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European Equities Are Little Changed After Two-Day Rally

Since taking over in November of 2011, European Central Bank President Mario Draghi, has pledged to hold borrowing costs low and said in July 2012 he would do “whatever it takes” to save the euro. Photographer: Martin Leissl/Bloomberg
Since taking over in November of 2011, European Central Bank President Mario Draghi, has pledged to hold borrowing costs low and said in July 2012 he would do “whatever it takes” to save the euro. Photographer: Martin Leissl/Bloomberg

Sept. 2 (Bloomberg) -- European stocks were little changed, following a two-day rally prompted by speculation that policy makers will accelerate stimulus.

The Stoxx Europe 600 Index slipped less than 0.1 percent to 342.75 at the close of trading in London, after climbing as much as 0.4 percent and falling as much as 0.2 percent. The benchmark gauge has rebounded 5.5 percent from a four-month low on Aug. 8 as European Central Bank President Mario Draghi signaled policy makers are ready to increase stimulus to combat low inflation. The ECB meets to discuss monetary policy on Sept. 4.

“The European market is currently being supported by rumors of possible stimulus from the ECB,” said Tobias Britsch, who helps oversee about $32 billion at Meriten Investment Management GmbH, in Dusseldorf, Germany. “There’s a decent number of people in the market who think that the ECB will do more. The problem is that this takes us back to political markets. After the nice rebound we had since August, I would stay calm, listen to Draghi carefully, but wouldn’t take a big exposure before the meeting.”

Central-bank stimulus helped the Stoxx 600 rally 60 percent from its low in September 2011 through yesterday. Since taking over in November of that year, Draghi has pledged to hold borrowing costs low and said in July 2012 he would do “whatever it takes” to save the euro. In June of this year, the ECB took its deposit rate negative for the first time and cut its benchmark rate to a record low of 0.15 percent.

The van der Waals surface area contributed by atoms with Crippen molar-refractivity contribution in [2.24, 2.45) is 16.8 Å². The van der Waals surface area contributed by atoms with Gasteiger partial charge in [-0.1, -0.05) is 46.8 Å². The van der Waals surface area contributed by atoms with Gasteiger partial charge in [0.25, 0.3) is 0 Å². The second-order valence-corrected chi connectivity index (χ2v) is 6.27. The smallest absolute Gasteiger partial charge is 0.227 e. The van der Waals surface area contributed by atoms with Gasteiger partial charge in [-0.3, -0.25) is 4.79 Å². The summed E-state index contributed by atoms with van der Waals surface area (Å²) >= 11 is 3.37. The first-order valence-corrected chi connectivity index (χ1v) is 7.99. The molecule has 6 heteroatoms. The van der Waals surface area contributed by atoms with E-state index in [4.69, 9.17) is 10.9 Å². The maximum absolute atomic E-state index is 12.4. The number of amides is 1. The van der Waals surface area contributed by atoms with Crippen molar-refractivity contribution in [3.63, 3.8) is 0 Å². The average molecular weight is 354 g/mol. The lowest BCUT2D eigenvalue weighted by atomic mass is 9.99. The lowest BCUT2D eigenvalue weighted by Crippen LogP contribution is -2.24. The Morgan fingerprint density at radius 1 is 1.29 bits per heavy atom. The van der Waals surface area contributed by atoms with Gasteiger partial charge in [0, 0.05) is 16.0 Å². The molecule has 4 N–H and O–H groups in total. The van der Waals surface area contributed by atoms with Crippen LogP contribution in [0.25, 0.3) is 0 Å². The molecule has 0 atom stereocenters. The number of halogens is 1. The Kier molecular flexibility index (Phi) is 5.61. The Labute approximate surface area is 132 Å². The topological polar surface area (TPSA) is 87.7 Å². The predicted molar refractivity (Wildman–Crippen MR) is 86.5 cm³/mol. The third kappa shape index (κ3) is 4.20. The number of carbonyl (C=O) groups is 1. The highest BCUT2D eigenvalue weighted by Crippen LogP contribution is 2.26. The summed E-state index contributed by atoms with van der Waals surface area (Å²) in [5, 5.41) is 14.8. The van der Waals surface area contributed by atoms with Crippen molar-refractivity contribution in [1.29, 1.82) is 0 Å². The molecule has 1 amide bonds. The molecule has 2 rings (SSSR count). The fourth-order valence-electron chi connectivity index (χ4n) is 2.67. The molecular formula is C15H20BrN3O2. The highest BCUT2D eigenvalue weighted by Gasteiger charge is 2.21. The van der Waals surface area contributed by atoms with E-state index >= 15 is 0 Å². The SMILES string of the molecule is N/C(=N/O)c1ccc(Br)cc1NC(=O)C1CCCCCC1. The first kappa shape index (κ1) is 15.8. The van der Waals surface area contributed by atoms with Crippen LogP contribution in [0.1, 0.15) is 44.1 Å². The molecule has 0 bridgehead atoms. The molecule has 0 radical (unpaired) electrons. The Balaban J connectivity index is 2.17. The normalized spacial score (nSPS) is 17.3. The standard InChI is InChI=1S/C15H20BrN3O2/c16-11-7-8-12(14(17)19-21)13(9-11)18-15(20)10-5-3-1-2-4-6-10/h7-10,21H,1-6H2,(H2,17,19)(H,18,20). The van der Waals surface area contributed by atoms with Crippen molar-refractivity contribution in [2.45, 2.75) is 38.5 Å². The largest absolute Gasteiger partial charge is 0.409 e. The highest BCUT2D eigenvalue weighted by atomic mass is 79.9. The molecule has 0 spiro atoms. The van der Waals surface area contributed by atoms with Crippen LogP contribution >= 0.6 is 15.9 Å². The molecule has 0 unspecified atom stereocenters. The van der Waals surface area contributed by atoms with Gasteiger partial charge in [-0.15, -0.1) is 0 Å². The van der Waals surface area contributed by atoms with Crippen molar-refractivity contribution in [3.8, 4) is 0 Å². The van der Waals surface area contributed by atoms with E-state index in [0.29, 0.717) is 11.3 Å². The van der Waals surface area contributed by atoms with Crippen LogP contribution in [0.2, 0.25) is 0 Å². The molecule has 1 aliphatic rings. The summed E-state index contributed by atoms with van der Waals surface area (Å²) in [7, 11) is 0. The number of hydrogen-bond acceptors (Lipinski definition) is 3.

U.S. Factories

A report in the U.S. showed a gauge of manufacturing in the world’s largest economy expanded in August faster than analysts estimated. The Institute for Supply Management’s index unexpectedly climbed to 59, the highest level since March 2011, from July’s 57.1. Readings greater than 50 indicate growth. The median forecast in a Bloomberg survey of economists was for 57.

National benchmark indexes rose in 11 of the 18 western European markets. Germany’s DAX gained 0.3 percent, while the U.K.’s FTSE 100 climbed less than 0.1 percent. France’s CAC 40 slipped less than 0.1 percent.

Brokers’ upgrades of European companies sent some shares up today. Vallourec SA climbed 5.1 percent after UBS AG advised investors to buy the stock. Tenaris SA, another steel-pipe producer, gained 1.4 percent after the Swiss brokerage raised its rating. Weir Group Plc is up 2.5 percent after Credit Suisse Group AG upgraded the British supplier of pressure pumps.

Onshore Market

Vallourec advanced 5.1 percent to 36.05 euros as UBS raised its rating on the stock to buy from neutral. The French producer of steel pipes for the oil and gas industry will benefit from an improvement in the U.S. onshore market, UBS analysts led by Amy Wong wrote in a note. The shares slumped 13 percent this year through yesterday and reached a 21-month low on Aug. 13.

Tenaris rose 1.4 percent to 17.08 euros. UBS raised the stock to neutral from sell, citing limited near-term risk and the positive momentum in the U.S. onshore market.

Weir climbed 2.5 percent to 2,706 pence. Credit Suisse upgraded the stock to outperform, similar to a buy recommendation, from neutral, saying growth in pressure-pumping and mining industries will boost the company’s growth.

Banco Popular Espanol SA rose 1.4 percent to 4.77 euros. Morgan Stanley raised its rating on the lender to equal weight, similar to neutral, from the equivalent of sell. Net interest income, or the difference between interest earned and interest paid, should increase because of lower funding costs and as demand for loans to small and medium-sized companies improves, Morgan Stanley said.

Air France-KLM advanced 1.9 percent to 8.20 euros. Air France Chief Executive Officer Frederic Gagey told Le Figaro that domestic mid-haul losses will be about 120 million euros this year, or half of what they were in 2012.

To contact the reporter on this story: Sofia Horta e Costa in London at shortaecosta@bloomberg.net

To contact the editors responsible for this story: Cecile Vannucci at cvannucci1@bloomberg.net Srinivasan Sivabalan

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